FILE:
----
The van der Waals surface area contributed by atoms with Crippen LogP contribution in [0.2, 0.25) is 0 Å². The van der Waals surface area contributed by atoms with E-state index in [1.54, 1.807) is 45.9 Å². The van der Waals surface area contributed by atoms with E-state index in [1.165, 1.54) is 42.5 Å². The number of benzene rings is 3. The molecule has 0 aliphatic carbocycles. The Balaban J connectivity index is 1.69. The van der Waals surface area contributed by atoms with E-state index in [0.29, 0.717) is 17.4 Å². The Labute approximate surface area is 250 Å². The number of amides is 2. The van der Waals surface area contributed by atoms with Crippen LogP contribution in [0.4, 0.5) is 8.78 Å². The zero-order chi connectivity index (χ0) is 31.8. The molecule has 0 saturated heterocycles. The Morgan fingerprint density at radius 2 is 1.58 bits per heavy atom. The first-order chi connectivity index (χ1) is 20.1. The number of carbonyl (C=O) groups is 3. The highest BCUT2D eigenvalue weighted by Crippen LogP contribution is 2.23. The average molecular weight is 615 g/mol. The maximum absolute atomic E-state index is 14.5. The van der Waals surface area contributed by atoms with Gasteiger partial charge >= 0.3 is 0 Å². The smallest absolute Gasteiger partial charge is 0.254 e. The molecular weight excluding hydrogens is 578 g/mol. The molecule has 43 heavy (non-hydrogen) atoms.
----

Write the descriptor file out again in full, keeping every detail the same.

The van der Waals surface area contributed by atoms with Crippen LogP contribution in [0.2, 0.25) is 0 Å². The van der Waals surface area contributed by atoms with E-state index in [1.54, 1.807) is 45.9 Å². The van der Waals surface area contributed by atoms with E-state index in [1.165, 1.54) is 42.5 Å². The number of benzene rings is 3. The molecule has 0 aliphatic carbocycles. The Balaban J connectivity index is 1.69. The van der Waals surface area contributed by atoms with E-state index in [0.29, 0.717) is 17.4 Å². The Labute approximate surface area is 250 Å². The number of amides is 2. The van der Waals surface area contributed by atoms with Crippen LogP contribution in [0.4, 0.5) is 8.78 Å². The zero-order chi connectivity index (χ0) is 31.8. The molecule has 0 saturated heterocycles. The Morgan fingerprint density at radius 2 is 1.58 bits per heavy atom. The first-order chi connectivity index (χ1) is 20.1. The number of carbonyl (C=O) groups is 3. The highest BCUT2D eigenvalue weighted by Crippen LogP contribution is 2.23. The average molecular weight is 615 g/mol. The maximum absolute atomic E-state index is 14.5. The van der Waals surface area contributed by atoms with Gasteiger partial charge >= 0.3 is 0 Å². The smallest absolute Gasteiger partial charge is 0.254 e. The molecular weight excluding hydrogens is 578 g/mol. The molecule has 43 heavy (non-hydrogen) atoms.